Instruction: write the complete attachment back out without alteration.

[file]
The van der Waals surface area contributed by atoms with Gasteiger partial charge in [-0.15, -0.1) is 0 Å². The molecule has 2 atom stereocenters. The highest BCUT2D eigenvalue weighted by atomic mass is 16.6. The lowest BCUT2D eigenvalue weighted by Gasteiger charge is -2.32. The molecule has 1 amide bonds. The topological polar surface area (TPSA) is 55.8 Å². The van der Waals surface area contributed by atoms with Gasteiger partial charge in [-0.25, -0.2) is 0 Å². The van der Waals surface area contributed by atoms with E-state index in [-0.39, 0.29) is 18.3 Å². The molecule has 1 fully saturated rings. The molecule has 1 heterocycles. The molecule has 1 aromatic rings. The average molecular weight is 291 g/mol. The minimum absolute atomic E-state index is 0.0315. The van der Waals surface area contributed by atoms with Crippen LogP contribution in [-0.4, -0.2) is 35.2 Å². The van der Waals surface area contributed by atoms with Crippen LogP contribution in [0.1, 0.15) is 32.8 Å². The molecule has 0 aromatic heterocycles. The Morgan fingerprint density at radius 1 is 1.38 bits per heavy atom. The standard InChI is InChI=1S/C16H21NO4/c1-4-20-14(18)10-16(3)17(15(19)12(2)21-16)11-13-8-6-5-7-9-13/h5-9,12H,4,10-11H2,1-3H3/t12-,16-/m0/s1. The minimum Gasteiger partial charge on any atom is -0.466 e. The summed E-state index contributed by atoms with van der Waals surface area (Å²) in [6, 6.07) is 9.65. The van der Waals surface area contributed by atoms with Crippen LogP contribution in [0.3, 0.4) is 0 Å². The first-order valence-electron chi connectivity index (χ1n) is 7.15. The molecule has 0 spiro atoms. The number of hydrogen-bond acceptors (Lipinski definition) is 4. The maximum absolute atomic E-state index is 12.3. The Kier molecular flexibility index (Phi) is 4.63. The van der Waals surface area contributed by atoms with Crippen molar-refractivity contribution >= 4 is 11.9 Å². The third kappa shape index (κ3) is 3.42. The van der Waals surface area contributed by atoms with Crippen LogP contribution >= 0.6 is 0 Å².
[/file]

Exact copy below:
The van der Waals surface area contributed by atoms with Gasteiger partial charge in [-0.15, -0.1) is 0 Å². The molecule has 2 atom stereocenters. The highest BCUT2D eigenvalue weighted by atomic mass is 16.6. The lowest BCUT2D eigenvalue weighted by Gasteiger charge is -2.32. The molecule has 1 amide bonds. The topological polar surface area (TPSA) is 55.8 Å². The van der Waals surface area contributed by atoms with Gasteiger partial charge in [-0.25, -0.2) is 0 Å². The van der Waals surface area contributed by atoms with E-state index in [-0.39, 0.29) is 18.3 Å². The molecule has 1 fully saturated rings. The molecule has 1 heterocycles. The molecule has 1 aromatic rings. The average molecular weight is 291 g/mol. The minimum absolute atomic E-state index is 0.0315. The van der Waals surface area contributed by atoms with Crippen LogP contribution in [-0.4, -0.2) is 35.2 Å². The van der Waals surface area contributed by atoms with Crippen LogP contribution in [0.1, 0.15) is 32.8 Å². The molecule has 0 aromatic heterocycles. The Morgan fingerprint density at radius 1 is 1.38 bits per heavy atom. The standard InChI is InChI=1S/C16H21NO4/c1-4-20-14(18)10-16(3)17(15(19)12(2)21-16)11-13-8-6-5-7-9-13/h5-9,12H,4,10-11H2,1-3H3/t12-,16-/m0/s1. The minimum Gasteiger partial charge on any atom is -0.466 e. The summed E-state index contributed by atoms with van der Waals surface area (Å²) in [6, 6.07) is 9.65. The van der Waals surface area contributed by atoms with Crippen LogP contribution in [0.3, 0.4) is 0 Å². The first-order valence-electron chi connectivity index (χ1n) is 7.15. The molecule has 0 spiro atoms. The number of hydrogen-bond acceptors (Lipinski definition) is 4. The maximum absolute atomic E-state index is 12.3. The Kier molecular flexibility index (Phi) is 4.63. The van der Waals surface area contributed by atoms with Crippen molar-refractivity contribution >= 4 is 11.9 Å². The third kappa shape index (κ3) is 3.42. The van der Waals surface area contributed by atoms with Crippen LogP contribution >= 0.6 is 0 Å².